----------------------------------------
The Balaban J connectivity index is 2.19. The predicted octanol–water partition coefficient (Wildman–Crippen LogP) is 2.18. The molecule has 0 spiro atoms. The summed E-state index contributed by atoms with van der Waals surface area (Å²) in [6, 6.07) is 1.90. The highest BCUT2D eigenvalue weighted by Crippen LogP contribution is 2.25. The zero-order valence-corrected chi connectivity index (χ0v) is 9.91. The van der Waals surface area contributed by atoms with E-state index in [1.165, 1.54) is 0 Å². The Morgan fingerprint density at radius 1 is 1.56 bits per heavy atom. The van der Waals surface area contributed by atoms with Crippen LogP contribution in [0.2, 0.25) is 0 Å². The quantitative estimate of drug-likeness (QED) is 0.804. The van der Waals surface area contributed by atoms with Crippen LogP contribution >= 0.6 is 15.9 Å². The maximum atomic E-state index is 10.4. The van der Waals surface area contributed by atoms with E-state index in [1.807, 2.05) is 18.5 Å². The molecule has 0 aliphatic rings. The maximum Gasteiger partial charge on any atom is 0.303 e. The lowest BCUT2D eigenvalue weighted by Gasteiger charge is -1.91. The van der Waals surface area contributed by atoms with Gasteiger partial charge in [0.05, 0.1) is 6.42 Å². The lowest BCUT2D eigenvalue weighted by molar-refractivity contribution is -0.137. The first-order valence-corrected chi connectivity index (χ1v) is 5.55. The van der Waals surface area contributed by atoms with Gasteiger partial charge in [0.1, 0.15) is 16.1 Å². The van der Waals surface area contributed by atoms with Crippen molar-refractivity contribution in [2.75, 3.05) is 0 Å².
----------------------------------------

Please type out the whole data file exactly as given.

The Balaban J connectivity index is 2.19. The predicted octanol–water partition coefficient (Wildman–Crippen LogP) is 2.18. The molecule has 0 spiro atoms. The summed E-state index contributed by atoms with van der Waals surface area (Å²) in [6, 6.07) is 1.90. The highest BCUT2D eigenvalue weighted by Crippen LogP contribution is 2.25. The zero-order valence-corrected chi connectivity index (χ0v) is 9.91. The van der Waals surface area contributed by atoms with E-state index in [1.165, 1.54) is 0 Å². The Morgan fingerprint density at radius 1 is 1.56 bits per heavy atom. The van der Waals surface area contributed by atoms with Crippen LogP contribution in [0.2, 0.25) is 0 Å². The quantitative estimate of drug-likeness (QED) is 0.804. The van der Waals surface area contributed by atoms with Crippen LogP contribution >= 0.6 is 15.9 Å². The maximum atomic E-state index is 10.4. The van der Waals surface area contributed by atoms with E-state index in [1.807, 2.05) is 18.5 Å². The molecule has 0 aliphatic rings. The maximum Gasteiger partial charge on any atom is 0.303 e. The lowest BCUT2D eigenvalue weighted by Gasteiger charge is -1.91. The van der Waals surface area contributed by atoms with Gasteiger partial charge in [0.05, 0.1) is 6.42 Å². The lowest BCUT2D eigenvalue weighted by molar-refractivity contribution is -0.137. The first-order valence-corrected chi connectivity index (χ1v) is 5.55. The van der Waals surface area contributed by atoms with Gasteiger partial charge in [0.1, 0.15) is 16.1 Å². The van der Waals surface area contributed by atoms with Crippen molar-refractivity contribution in [2.75, 3.05) is 0 Å².